July 11, 2017 by Canadian Underwriter
The government of Ontario has announced increased maximum fines for individuals and corporations for starting forest fires.
If found responsible, individuals can now be fined up to $25,000 for starting a forest fire, Ontario’s Ministry of Natural Resources and Forestry said in a press release on Friday. Fines for corporations can go up to $500,000. “These increased maximum fines will help deter human-started fires,” the ministry suggested in the release. “These updated fines will bring Ontario in line with other provincial jurisdictions,” the ministry reported, adding that the last time maximum forest fire-related fines were updated was in 1968.
Fire management in Ontario costs on average $130 million per year.
According to the natural resources and forestry ministry, approximately half of all forest fires are started by people, and can cause considerable risk to public safety, expensive property damage and have broader impact on communities and regional industry. Healthy, sustainably managed forests also play an important role in moderating impacts associated with climate change, the release said.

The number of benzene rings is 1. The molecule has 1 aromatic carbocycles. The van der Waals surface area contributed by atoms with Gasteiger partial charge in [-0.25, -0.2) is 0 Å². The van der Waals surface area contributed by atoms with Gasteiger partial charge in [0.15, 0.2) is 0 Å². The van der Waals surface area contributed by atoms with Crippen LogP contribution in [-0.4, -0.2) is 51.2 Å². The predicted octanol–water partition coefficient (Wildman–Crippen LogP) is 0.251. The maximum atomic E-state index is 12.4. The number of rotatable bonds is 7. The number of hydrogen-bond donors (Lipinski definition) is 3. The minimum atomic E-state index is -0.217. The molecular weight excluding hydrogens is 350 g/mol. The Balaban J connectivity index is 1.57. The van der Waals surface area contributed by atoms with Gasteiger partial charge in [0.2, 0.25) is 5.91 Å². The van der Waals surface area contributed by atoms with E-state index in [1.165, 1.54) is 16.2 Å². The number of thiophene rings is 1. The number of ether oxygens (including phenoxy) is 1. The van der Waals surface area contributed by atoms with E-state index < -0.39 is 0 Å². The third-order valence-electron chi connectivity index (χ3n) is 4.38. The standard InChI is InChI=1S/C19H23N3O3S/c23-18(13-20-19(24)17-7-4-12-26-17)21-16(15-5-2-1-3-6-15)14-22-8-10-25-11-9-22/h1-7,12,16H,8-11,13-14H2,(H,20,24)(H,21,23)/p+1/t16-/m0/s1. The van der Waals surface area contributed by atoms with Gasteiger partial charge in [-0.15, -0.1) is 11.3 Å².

The Forest Fires Prevention Act only applies to the Fire Region identified in the act. This area excludes southern Ontario except for northern parts of Midhurst, Peterborough and Kemptville districts.
“We all have a role in preventing wildland fires, and with this change, we can ensure those who start the fires pay their fair share,” Kathryn McGarry, Minister of Natural Resources and Forestry, said in the release. “Our government is committed to protecting the people and resources of Ontario, and reducing the risk of human-cause forest fires.”
Forest fire seasons last from April 1 to October 31. Background information from the ministry said that to date in 2017, there have been 132 fires. Last year, there were 384 fires; the 10-year average is 404 fires.